All four instruments tend to enjoy better volatility-adjusted returns than many of their EM (emerging market) and DM (developed market) counterparts (see chart).

Favourable risk return profile
Risk return profile of EM fixed income

All indices are total return and in USD. Source: ChinaBond, JP Morgan, Bloomberg. Based on monthly data from 30.09.2015 - 30.06.2018


Strong Asian bid provides anchor

Asian bonds have proven to weather periods of market turbulence better than their emerging counterparts. Chinese RMB-denominated bonds, for example, have outperformed in all of major EM sell-offs in the past decade (see chart).
Asian Resilience

Asset return during major market sell-offs

Asset return during major market sell-offs

Based on the following periods: Global Financial Crisis (01.08.2008 - 31.10.2008) EU sovereign debt crisis (15.08.2011 - 30.11.2011) Taper tantrum (08.05.2013 - 31.12.2013) Turkey-Argentina Crisis (31.07.2018 - 31.08.2018). All indices are total return and in USD. Source: JP Morgan, ChinaBond, Bloomberg

Asian bonds also rarely move in lock-step with mainstream asset classes such as developed market debt and equities and commodities (see chart).
Independent mind

Correlation with other asset classes

Correlation with other asset classes

* Both blended benchmarks. 1 = perfect positive correlation, -1 = perfect negative correlation. Source: JP Morgan, ChinaBond, Bloomberg, HSBC. Based on monthly data from 31.10.2008 - 30.06.2018

There are a couple of reasons for this. It is partly because Asia’s bond market is not especially sensitive to commodity prices, which can be extremely volatile.

This is particularly true for Asia’s corporate debt, which has lower exposure to oil, gas, metals and mining industries than the bond markets of other regions2.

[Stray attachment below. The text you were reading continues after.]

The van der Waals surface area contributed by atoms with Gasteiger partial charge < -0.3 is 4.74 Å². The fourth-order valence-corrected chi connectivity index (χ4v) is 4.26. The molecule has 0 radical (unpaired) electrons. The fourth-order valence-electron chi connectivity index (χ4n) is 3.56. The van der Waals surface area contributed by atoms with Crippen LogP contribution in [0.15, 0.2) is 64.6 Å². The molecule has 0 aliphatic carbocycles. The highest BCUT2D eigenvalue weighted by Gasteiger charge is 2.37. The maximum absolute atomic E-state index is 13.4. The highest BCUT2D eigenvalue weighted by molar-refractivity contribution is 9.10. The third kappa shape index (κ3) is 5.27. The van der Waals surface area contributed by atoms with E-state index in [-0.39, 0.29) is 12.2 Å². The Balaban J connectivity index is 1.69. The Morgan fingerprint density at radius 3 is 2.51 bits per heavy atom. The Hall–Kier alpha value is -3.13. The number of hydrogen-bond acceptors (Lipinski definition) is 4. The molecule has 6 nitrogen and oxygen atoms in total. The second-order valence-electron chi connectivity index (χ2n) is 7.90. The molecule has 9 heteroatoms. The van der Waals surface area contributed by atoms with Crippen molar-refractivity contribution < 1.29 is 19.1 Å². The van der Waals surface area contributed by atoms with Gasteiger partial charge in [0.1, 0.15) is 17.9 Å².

Asian bid

More importantly, Asia’s bond market benefits from a large and stable domestic investor base. This group of primarily institutional investors tends to have a longer time horizon and a greater tolerance for currency fluctuations, which helps reduce the overall volatility of the asset class.

In China, foreign investors represent just 2 per cent of the RMB-denominated bond market. What is more, in the Asian credit market, more than 70 per cent of new issues are held by investors based in the region (see chart).

Local interest
Proportion of new Asian corporate bond issues allocated, by regions
New corporate bond issues allocation

Source: BondRader, JP Morgan, data as of 31.08.2018

Figures from the Asian Development Bank shows that Asian-based investors have on average had more than 80 per cent of their portfolios in either their home or regional bond markets3.

Separate data shows that intra-regional bond investment rose by nearly nine-fold to USD461 billion in the 15 years to 20164.

This regional bias, sometimes referred to as the “Asian bid”, is expected to strengthen further as central banks in Asia – home to the world’s biggest foreign exchange reserves – seek to recycle trillions of dollars of accumulated savings directly back into the region.

Asian monetary authorities have a keen interest in developing the region’s bond markets to reduce the excessive reliance on short-term bank loans and strengthen the resilience of the financial system through projects such as the Asian Bond Market Initiative5.

All of this should see the Asian bond market develop into a liquid, mainstream asset class that international investors can use to diversify their existing EM or global fixed income portfolios as well as other multi-asset investment.

Robust economic fundamentals

Asia’s favourable macroeconomic backdrop is an additional plus.